• Setting Up AutoMapper For Use From A Container

    I like getting all my service from the container and I like using AutoMapper. So I added the AutoMapper to the container, a WindsorContainer in this case.

    The main interface is IMappingEngine, which is implemented by MappingEngine which also implements IMappingEngineRunner. This contains a getter to an IConfiguration interface which is also an IConfigurationExpression. So to replace Mapper you need an instance of IMappingEngine and then you can configure the engine as follows:

    public CustomMapper(IMappingEngine engine)


        engine = engine;</p>


        var runner = </em>engine as IMappingEngineRunner;

        if (runner == null)



        var configuration = runner.Configuration as IConfigurationExpression;

        if (configuration == null)



        configuration.CreateMap<IApplication, B.Application>();



    Next setting up the container, the MappingEngine needs an IConfiguration, the Configuration needs some IObjectMapper instances.

    private static void RegisterMappingEngine()



                                .FromAssembly(typeof (IObjectMapper).Assembly)

                                .Configure(configurer => configurer.Named(configurer.ServiceType.Name))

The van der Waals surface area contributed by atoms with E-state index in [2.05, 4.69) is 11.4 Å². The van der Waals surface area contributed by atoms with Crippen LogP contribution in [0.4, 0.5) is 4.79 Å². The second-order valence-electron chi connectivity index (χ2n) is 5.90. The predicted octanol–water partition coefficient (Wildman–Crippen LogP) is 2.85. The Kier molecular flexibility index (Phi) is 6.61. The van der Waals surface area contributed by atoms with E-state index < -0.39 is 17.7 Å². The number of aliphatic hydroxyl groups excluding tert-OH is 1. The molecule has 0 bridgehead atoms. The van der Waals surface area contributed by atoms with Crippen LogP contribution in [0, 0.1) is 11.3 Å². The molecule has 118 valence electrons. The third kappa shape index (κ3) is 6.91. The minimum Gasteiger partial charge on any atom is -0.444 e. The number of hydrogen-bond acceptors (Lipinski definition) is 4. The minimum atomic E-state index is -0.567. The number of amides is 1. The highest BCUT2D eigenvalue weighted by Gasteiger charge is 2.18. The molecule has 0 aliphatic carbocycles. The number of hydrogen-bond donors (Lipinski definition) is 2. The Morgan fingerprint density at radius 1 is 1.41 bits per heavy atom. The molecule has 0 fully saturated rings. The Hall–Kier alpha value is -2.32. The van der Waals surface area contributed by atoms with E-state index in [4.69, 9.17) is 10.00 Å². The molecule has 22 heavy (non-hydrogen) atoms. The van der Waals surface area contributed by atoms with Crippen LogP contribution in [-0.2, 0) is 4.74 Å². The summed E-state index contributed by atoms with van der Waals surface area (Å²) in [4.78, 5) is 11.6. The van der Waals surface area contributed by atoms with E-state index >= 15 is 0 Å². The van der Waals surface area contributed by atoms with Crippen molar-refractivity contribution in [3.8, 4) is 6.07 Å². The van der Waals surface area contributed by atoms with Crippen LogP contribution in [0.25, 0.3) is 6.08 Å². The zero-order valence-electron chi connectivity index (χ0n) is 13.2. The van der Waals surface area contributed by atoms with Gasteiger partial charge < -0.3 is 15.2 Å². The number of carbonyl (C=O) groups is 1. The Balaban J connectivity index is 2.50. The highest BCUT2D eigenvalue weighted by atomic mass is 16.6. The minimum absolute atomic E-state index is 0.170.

.Configure(configurer => configurer.LifeStyle.Transient));




















    These are all set as Transient because each CustomMapper can be Singleton and I don’t want the mappings to over lap between the CustomMappers.


  • Testing Log4Net Output

    We have a custom logging framework setup which is using log4net under the covers. When doing that the ILogger should be used, not the ILog. The ILogger sets up the correct Class information.

    Below is some code for testing the output from log4net, this code is just using log4net to write the message, which is not valuable as a test, but when the logging call is replaced with a custom framework you can make sure you’re getting what you expect in your log events.

    private MemoryAppender appender;</p>

    private LoggingEvent </em>event;



    public void Context()



        // Using log4net here, but should be replace with a custom logging class

        // which calls ILogger.Log under it.

        LogManager.GetLogger(GetType()).Warn("my test desc.", new Exception("my test exception."));

        </em>event = appender.GetEvents()[0];</p>




    public void SetupLog4NetMemoryAppender()


        </em>appender = new MemoryAppender();

        appender.Name = "Unit Testing Appender";</p>